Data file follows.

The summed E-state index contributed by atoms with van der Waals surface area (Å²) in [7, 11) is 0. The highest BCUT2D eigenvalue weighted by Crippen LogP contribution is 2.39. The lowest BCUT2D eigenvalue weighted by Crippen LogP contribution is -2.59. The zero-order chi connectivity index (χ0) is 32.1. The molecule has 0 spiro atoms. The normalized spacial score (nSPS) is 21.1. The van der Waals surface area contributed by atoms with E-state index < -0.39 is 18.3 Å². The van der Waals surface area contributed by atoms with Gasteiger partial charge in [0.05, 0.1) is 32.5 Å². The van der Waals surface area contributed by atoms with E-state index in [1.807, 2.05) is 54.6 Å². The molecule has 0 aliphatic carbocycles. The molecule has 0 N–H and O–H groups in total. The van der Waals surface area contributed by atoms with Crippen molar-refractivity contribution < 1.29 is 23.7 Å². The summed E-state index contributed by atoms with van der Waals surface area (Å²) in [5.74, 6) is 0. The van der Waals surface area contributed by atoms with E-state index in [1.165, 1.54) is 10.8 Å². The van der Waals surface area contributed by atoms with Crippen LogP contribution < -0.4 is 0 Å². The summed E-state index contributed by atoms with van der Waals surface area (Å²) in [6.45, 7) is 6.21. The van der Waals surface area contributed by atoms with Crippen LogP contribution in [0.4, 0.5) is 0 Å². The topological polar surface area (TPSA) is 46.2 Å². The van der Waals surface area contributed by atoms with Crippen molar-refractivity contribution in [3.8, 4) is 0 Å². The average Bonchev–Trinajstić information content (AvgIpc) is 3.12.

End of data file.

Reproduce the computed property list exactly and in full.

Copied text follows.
The summed E-state index contributed by atoms with van der Waals surface area (Å²) in [7, 11) is 0. The highest BCUT2D eigenvalue weighted by Crippen LogP contribution is 2.39. The lowest BCUT2D eigenvalue weighted by Crippen LogP contribution is -2.59. The zero-order chi connectivity index (χ0) is 32.1. The molecule has 0 spiro atoms. The normalized spacial score (nSPS) is 21.1. The van der Waals surface area contributed by atoms with E-state index < -0.39 is 18.3 Å². The van der Waals surface area contributed by atoms with Gasteiger partial charge in [0.05, 0.1) is 32.5 Å². The van der Waals surface area contributed by atoms with E-state index in [1.807, 2.05) is 54.6 Å². The molecule has 0 aliphatic carbocycles. The molecule has 0 N–H and O–H groups in total. The van der Waals surface area contributed by atoms with Crippen molar-refractivity contribution < 1.29 is 23.7 Å². The summed E-state index contributed by atoms with van der Waals surface area (Å²) in [5.74, 6) is 0. The van der Waals surface area contributed by atoms with E-state index in [1.165, 1.54) is 10.8 Å². The van der Waals surface area contributed by atoms with Crippen LogP contribution < -0.4 is 0 Å². The summed E-state index contributed by atoms with van der Waals surface area (Å²) in [6.45, 7) is 6.21. The van der Waals surface area contributed by atoms with Crippen LogP contribution in [0.4, 0.5) is 0 Å². The topological polar surface area (TPSA) is 46.2 Å². The van der Waals surface area contributed by atoms with Crippen molar-refractivity contribution in [3.8, 4) is 0 Å². The average Bonchev–Trinajstić information content (AvgIpc) is 3.12.